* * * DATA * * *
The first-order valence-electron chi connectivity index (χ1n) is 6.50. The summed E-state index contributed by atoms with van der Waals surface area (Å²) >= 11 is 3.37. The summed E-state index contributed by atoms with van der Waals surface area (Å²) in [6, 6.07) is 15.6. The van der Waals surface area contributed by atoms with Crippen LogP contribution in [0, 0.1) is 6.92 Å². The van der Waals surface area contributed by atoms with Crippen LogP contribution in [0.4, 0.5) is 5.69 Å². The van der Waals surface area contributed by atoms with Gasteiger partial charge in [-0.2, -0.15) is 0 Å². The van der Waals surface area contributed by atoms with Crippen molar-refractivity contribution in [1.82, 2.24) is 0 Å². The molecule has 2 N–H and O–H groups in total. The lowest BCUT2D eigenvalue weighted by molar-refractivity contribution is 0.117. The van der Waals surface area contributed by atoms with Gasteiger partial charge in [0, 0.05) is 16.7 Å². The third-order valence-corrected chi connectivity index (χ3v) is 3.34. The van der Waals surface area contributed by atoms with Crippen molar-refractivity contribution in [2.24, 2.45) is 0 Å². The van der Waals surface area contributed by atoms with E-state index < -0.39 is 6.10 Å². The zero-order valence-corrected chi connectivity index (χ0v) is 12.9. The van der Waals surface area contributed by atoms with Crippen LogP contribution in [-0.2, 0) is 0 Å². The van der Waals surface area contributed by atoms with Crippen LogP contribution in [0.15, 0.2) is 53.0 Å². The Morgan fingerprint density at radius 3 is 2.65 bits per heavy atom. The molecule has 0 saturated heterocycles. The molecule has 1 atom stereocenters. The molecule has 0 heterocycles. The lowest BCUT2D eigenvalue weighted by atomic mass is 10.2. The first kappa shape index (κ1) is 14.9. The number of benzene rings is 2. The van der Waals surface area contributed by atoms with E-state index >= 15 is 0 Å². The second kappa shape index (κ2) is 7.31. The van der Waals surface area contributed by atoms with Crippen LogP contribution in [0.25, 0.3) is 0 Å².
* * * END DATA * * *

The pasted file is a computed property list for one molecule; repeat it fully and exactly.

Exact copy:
The first-order valence-electron chi connectivity index (χ1n) is 6.50. The summed E-state index contributed by atoms with van der Waals surface area (Å²) >= 11 is 3.37. The summed E-state index contributed by atoms with van der Waals surface area (Å²) in [6, 6.07) is 15.6. The van der Waals surface area contributed by atoms with Crippen LogP contribution in [0, 0.1) is 6.92 Å². The van der Waals surface area contributed by atoms with Crippen LogP contribution in [0.4, 0.5) is 5.69 Å². The van der Waals surface area contributed by atoms with Gasteiger partial charge in [-0.2, -0.15) is 0 Å². The van der Waals surface area contributed by atoms with Crippen molar-refractivity contribution in [1.82, 2.24) is 0 Å². The molecule has 2 N–H and O–H groups in total. The lowest BCUT2D eigenvalue weighted by molar-refractivity contribution is 0.117. The van der Waals surface area contributed by atoms with Gasteiger partial charge in [0, 0.05) is 16.7 Å². The third-order valence-corrected chi connectivity index (χ3v) is 3.34. The van der Waals surface area contributed by atoms with Crippen molar-refractivity contribution in [2.24, 2.45) is 0 Å². The van der Waals surface area contributed by atoms with E-state index < -0.39 is 6.10 Å². The zero-order valence-corrected chi connectivity index (χ0v) is 12.9. The van der Waals surface area contributed by atoms with Crippen LogP contribution in [-0.2, 0) is 0 Å². The van der Waals surface area contributed by atoms with Crippen LogP contribution in [0.15, 0.2) is 53.0 Å². The Morgan fingerprint density at radius 3 is 2.65 bits per heavy atom. The molecule has 0 saturated heterocycles. The molecule has 1 atom stereocenters. The molecule has 0 heterocycles. The lowest BCUT2D eigenvalue weighted by atomic mass is 10.2. The first kappa shape index (κ1) is 14.9. The number of benzene rings is 2. The van der Waals surface area contributed by atoms with E-state index >= 15 is 0 Å². The second kappa shape index (κ2) is 7.31. The van der Waals surface area contributed by atoms with Crippen LogP contribution in [0.25, 0.3) is 0 Å².